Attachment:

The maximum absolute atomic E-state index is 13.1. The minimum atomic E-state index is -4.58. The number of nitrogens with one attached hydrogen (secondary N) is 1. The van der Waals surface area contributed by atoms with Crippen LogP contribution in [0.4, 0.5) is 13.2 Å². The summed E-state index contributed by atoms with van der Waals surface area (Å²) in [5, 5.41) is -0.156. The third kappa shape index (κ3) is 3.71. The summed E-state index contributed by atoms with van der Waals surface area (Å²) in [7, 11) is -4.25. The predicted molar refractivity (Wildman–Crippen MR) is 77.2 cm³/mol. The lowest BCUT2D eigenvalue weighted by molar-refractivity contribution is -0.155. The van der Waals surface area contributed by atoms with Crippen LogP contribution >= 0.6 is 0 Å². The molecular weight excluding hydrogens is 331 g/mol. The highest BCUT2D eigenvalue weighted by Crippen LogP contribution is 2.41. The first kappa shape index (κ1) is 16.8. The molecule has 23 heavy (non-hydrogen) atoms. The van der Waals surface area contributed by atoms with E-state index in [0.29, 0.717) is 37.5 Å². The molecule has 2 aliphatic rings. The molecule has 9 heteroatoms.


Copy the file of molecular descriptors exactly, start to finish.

The maximum absolute atomic E-state index is 13.1. The minimum atomic E-state index is -4.58. The number of nitrogens with one attached hydrogen (secondary N) is 1. The van der Waals surface area contributed by atoms with Crippen LogP contribution in [0.4, 0.5) is 13.2 Å². The summed E-state index contributed by atoms with van der Waals surface area (Å²) in [5, 5.41) is -0.156. The third kappa shape index (κ3) is 3.71. The summed E-state index contributed by atoms with van der Waals surface area (Å²) in [7, 11) is -4.25. The predicted molar refractivity (Wildman–Crippen MR) is 77.2 cm³/mol. The lowest BCUT2D eigenvalue weighted by molar-refractivity contribution is -0.155. The van der Waals surface area contributed by atoms with Crippen LogP contribution >= 0.6 is 0 Å². The molecular weight excluding hydrogens is 331 g/mol. The highest BCUT2D eigenvalue weighted by Crippen LogP contribution is 2.41. The first kappa shape index (κ1) is 16.8. The molecule has 23 heavy (non-hydrogen) atoms. The van der Waals surface area contributed by atoms with E-state index in [0.29, 0.717) is 37.5 Å². The molecule has 2 aliphatic rings. The molecule has 9 heteroatoms.